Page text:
As the young people might say so don’t get this twisted, we all stand before God the same way.  We appear before Him broken, flawed, sinners, all in need of forgiveness of our Lord and Savior, Jesus Christ.  As much as share the same fallen condition, we also share the same redemption.  To fight what is ripping our country apart point to the real enemy, Satan.  Call him out in public, in your churches, on your social media pages, in print don’t let his devious actions go about unrecognized because that is where he has the greatest influence.  We have the weapons to win this fight in our country; the power is found in God’s Word and putting on the full armor of God.



Other posts on race.

Caught Between Two Worlds, Search For Identity

Fearfully Made


Growing up black in America comes with a healthy dose of fear.

Looking back I don’t know exactly at what age the veil of innocence was lifted, and I became aware that I was different from other people around me. The most vivid memory was when I was in the Third Grade.

We were playing this paper fortune telling game. In the game, you would pick a series of numbers and then letters. Once that was complete, the paper fortune-teller would reveal your true love. What the heck, I was game. Let fate decide who my heart was swooning after. It landed on a young lady named Cindy. She was quite a looker. Fate had done a pretty decent job. Cindy was a very sweet little blonde cutie. So I asked Cindy to be my girl, and she agreed. Fate had picked correctly. I was on cloud nine. I could not wait to get home and share the news with mom. When I did my mother, she seemed less than, pleased. As a matter of fact looking back on it the color sort of went out of her cheeks. She did not say much. I thought she would be as happy as I was, but that was not the case.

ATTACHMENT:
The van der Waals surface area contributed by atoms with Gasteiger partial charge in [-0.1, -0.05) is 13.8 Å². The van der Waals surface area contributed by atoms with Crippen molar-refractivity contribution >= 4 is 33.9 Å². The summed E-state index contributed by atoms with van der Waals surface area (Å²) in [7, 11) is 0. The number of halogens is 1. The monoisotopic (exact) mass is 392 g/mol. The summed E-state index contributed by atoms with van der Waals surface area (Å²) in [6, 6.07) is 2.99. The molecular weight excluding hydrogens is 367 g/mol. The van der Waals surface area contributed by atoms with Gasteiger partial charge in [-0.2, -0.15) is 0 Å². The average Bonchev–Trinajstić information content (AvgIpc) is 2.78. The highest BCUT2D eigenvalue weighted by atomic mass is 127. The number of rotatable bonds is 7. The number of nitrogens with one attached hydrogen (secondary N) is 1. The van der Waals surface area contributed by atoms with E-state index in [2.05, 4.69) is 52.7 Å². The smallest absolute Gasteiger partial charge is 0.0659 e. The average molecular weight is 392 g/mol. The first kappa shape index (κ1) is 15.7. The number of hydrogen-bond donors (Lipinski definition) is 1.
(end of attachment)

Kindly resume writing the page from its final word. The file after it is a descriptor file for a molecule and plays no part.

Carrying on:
Maybe mom just did understand what a monumental event it was to have your first girlfriend. I knew my dad would understand? So when dad came home, I repeated this story and again, he seemed more excited. Then mom calls him into a closed door meeting to discuss this situation. When he comes out from this executive session, his spirit looked downcast. What could Mom have said to change his mood so quickly? He came out knelt down and looked me straight in the eye and man to man he said, “Son, are you trying to get us killed?” I didn’t get it. I didn’t know that some girls were off limits. My heart was shaken, but Cindy was unique enough that I was willing to buck the system. When she came back to school the next day her parents also had a similar response. Our young romance was short-lived. I discovered that day that color does matter. It was a hard lesson, a painful awakening. My innocent little world was shocked to the very core. It was the beginning of many lessons I would learn.

This event took place in the early seventies. Now some of you might be thinking; this should not have been an issue. On July 2, 1964, the Civil Right Amendment was passed. That landmark piece of legislation granted these new provisions. It outlawed discrimination based on race, color, religion, sex, or national origin. It ended unfair practices in voter registration requirements. Racial segregation in schools, at the workplace that served the general public. So why was this a problem? I was just trying to advance race relations. It was too soon I guess; the law does not change hearts I suppose. That event opened my eyes that day. The veil of innocence ripped off my eyes.